Large shares of Republicans and Democrats associate several negative traits with members of the other party. Wide majorities in both parties – three-quarters of Democrats (75%) and 64% of Republicans – say those in the other party are more closed-minded than other Americans. And 55% of Republicans and 47% of Democrats view members of the other party as more immoral than other Americans. In both parties, the share saying those in the other political camp are closed-minded or immoral has increased since these questions were last asked in 2016.
Republicans are substantially more likely to characterize Democrats as more unpatriotic than other Americans than Democrats are to say this of Republicans: 63% of Republicans view Democrats as more unpatriotic. By comparison, just 23% of Democrats say this about Republicans, while a majority (57%) say Republicans are about as patriotic as other Americans. In fact, Democrats are roughly as likely to say Republicans are more patriotic than other Americans as they are to say they are less patriotic (19% vs. 23%).
Republicans also are more likely to describe Democrats as lazy than Democrats are to characterize Republicans in this way. Still, this is a minority opinion in both parties (46% of Republicans and 20% of Democrats view those in the other party as more lazy than other Americans).
Most Democrats and Republicans do not think of those in the other party as different from their fellow Americans when it comes to intelligence (roughly six-in-ten say they are about the same as other Americans). However, 36% of Republicans and a similar share of Democrats (38%) do say those in the other party are more unintelligent than other Americans.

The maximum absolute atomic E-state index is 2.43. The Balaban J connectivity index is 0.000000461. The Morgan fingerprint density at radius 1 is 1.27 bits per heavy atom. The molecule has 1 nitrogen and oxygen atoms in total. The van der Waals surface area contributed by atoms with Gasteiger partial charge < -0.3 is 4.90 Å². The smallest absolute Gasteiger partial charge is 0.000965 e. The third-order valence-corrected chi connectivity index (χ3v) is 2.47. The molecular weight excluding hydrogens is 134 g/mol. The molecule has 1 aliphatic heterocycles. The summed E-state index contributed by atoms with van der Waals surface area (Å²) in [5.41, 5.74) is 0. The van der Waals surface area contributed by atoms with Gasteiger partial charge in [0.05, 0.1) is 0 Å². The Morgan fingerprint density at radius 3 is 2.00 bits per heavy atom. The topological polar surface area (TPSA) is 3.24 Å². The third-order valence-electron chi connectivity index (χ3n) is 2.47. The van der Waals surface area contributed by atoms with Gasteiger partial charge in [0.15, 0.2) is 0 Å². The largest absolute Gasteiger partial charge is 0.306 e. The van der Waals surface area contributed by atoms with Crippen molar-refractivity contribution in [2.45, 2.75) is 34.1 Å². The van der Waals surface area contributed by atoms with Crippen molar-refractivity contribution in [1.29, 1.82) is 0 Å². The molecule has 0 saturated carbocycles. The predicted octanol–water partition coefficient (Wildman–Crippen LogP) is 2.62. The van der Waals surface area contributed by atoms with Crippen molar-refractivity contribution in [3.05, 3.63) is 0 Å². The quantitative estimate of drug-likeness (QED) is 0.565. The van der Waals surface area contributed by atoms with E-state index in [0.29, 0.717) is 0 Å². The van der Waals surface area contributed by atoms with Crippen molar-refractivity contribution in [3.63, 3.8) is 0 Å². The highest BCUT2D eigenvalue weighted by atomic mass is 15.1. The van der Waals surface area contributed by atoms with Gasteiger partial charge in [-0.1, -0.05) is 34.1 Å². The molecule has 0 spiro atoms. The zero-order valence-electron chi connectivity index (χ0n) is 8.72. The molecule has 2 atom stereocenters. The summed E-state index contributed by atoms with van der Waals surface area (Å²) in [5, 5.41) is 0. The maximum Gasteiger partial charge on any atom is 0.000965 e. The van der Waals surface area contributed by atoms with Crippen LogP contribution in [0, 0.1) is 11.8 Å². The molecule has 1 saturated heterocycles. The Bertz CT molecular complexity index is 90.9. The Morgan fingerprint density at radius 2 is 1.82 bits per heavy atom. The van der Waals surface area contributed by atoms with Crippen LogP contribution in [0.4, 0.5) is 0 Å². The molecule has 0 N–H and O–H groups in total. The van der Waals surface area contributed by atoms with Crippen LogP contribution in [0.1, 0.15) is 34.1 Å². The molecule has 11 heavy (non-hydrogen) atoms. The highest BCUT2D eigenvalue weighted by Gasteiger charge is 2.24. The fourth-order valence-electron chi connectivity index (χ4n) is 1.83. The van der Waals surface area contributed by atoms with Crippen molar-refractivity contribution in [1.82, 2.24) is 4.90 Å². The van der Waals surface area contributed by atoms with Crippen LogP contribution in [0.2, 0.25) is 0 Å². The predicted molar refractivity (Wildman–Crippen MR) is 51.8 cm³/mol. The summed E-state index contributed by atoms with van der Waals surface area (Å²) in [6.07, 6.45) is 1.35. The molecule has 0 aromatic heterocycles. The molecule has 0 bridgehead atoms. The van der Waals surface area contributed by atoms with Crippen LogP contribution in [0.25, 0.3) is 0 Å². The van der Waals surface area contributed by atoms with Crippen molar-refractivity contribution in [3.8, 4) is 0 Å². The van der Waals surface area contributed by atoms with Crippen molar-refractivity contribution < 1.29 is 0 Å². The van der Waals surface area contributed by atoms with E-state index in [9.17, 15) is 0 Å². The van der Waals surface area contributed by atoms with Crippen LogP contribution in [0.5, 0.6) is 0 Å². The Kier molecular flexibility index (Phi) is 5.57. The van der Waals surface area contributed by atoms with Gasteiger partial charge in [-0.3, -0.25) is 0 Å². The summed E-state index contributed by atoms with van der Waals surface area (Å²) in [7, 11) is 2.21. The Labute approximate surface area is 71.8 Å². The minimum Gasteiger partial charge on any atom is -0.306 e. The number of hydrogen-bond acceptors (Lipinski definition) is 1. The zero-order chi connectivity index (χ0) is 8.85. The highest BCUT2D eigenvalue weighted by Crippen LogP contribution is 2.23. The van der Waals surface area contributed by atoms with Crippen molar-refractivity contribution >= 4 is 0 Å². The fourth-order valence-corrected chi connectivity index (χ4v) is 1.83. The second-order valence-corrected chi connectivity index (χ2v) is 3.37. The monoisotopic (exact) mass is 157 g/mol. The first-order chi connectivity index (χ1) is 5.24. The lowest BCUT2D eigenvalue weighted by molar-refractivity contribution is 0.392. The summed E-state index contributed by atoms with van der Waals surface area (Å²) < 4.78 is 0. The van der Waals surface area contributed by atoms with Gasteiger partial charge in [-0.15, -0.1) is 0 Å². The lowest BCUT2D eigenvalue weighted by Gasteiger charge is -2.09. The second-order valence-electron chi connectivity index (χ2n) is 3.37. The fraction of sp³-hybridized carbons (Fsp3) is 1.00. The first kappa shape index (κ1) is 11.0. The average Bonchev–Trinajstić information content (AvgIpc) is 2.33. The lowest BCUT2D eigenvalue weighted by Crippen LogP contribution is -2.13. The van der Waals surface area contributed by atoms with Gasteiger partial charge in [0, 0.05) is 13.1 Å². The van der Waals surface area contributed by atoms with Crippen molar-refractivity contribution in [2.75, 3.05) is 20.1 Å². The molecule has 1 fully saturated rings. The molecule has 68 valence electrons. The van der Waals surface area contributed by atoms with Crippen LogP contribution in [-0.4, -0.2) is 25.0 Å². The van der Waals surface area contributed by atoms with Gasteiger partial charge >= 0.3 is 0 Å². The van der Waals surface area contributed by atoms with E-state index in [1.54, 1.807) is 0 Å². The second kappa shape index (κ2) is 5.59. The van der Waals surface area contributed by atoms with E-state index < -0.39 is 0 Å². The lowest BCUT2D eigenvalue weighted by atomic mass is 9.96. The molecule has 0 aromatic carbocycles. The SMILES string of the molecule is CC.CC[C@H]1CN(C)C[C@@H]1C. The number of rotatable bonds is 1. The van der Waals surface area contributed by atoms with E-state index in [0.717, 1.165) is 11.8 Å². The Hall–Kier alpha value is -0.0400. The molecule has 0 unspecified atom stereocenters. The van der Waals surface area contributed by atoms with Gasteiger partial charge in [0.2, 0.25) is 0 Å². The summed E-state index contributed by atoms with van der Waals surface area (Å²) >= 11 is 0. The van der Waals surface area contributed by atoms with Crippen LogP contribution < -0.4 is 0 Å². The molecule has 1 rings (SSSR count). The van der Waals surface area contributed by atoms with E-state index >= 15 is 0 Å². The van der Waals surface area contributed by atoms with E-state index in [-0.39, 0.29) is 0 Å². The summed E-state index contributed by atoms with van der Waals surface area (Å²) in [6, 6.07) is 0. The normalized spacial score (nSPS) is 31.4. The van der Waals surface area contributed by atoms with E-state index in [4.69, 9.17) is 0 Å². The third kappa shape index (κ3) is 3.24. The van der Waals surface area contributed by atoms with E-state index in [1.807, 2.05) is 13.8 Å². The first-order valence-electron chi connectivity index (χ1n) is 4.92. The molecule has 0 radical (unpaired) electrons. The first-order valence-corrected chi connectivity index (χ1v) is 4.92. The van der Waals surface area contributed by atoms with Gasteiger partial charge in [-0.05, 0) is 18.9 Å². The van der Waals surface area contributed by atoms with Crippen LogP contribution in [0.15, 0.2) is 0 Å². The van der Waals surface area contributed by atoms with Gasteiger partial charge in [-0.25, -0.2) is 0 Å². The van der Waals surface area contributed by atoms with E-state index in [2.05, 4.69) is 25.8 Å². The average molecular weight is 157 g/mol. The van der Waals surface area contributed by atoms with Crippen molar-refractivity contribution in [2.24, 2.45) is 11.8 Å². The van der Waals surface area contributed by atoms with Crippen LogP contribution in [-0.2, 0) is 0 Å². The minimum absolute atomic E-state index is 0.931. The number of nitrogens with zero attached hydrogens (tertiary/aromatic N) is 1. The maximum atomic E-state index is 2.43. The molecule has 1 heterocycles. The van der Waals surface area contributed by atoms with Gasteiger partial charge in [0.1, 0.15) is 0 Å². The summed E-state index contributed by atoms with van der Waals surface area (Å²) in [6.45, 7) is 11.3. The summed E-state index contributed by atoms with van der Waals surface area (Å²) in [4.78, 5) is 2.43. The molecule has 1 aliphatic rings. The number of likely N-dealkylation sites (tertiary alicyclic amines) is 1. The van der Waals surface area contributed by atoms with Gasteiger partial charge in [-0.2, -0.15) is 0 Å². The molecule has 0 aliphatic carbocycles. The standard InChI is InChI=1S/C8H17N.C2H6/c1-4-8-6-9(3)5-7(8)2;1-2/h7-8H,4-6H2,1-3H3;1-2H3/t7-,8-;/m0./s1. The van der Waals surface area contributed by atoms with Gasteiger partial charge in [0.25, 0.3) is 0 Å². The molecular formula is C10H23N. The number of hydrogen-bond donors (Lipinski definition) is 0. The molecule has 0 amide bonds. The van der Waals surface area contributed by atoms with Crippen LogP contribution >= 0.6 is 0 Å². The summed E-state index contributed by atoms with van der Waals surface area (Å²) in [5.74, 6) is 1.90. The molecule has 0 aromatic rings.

Overall, roughly eight-in-ten Republicans (82%) and Democrats (78%) say at least one of these negative descriptors applies to those in the other party. But Republicans are substantially more likely than Democrats to ascribe multiple negative characteristics to Democrats. Seven-in-ten Republicans ascribe two or more of the five negative characteristics to Democrats, while 58% of Democrats associate two or more of these characteristics with Republicans. And 20% of Republicans associate all five negative characteristics with Democrats, while 8% of Democrats say all five negative descriptors apply to Republicans.
More now associate some negative traits with the ‘other side’ than in 2016
The shares of both Republicans and Democrats ascribing several of these negative traits to members of the other party have increased significantly since the spring of 2016.
The share of Republicans who say Democrats are more closed-minded has increased substantially over this time period. In 2016, about half of Republicans (52%) said Democrats were more closed-minded than other Americans. Now, a clear majority (64% of Republicans) say this – an increase of 12 percentage points. While the shift is more modest among Democrats, it is in the same direction (from 70% to 75% saying Republicans are more closed-minded than other Americans).
Members of both parties are now substantially more likely to say those in the other party are more immoral than other Americans than they were three years ago. Today, 47% of Democrats say this of Republicans, up from 35% in 2016. The share of Republicans who say Democrats are more immoral than other Americans is 8 percentage points higher (47% then, 55% today).
There has been little or no change in the shares of Republicans and Democrats saying that members of their opposing parties are lazier or more unintelligent than other Americans.
How partisans see themselves: Republicans say they are more patriotic than others, Democrats say they are more open-minded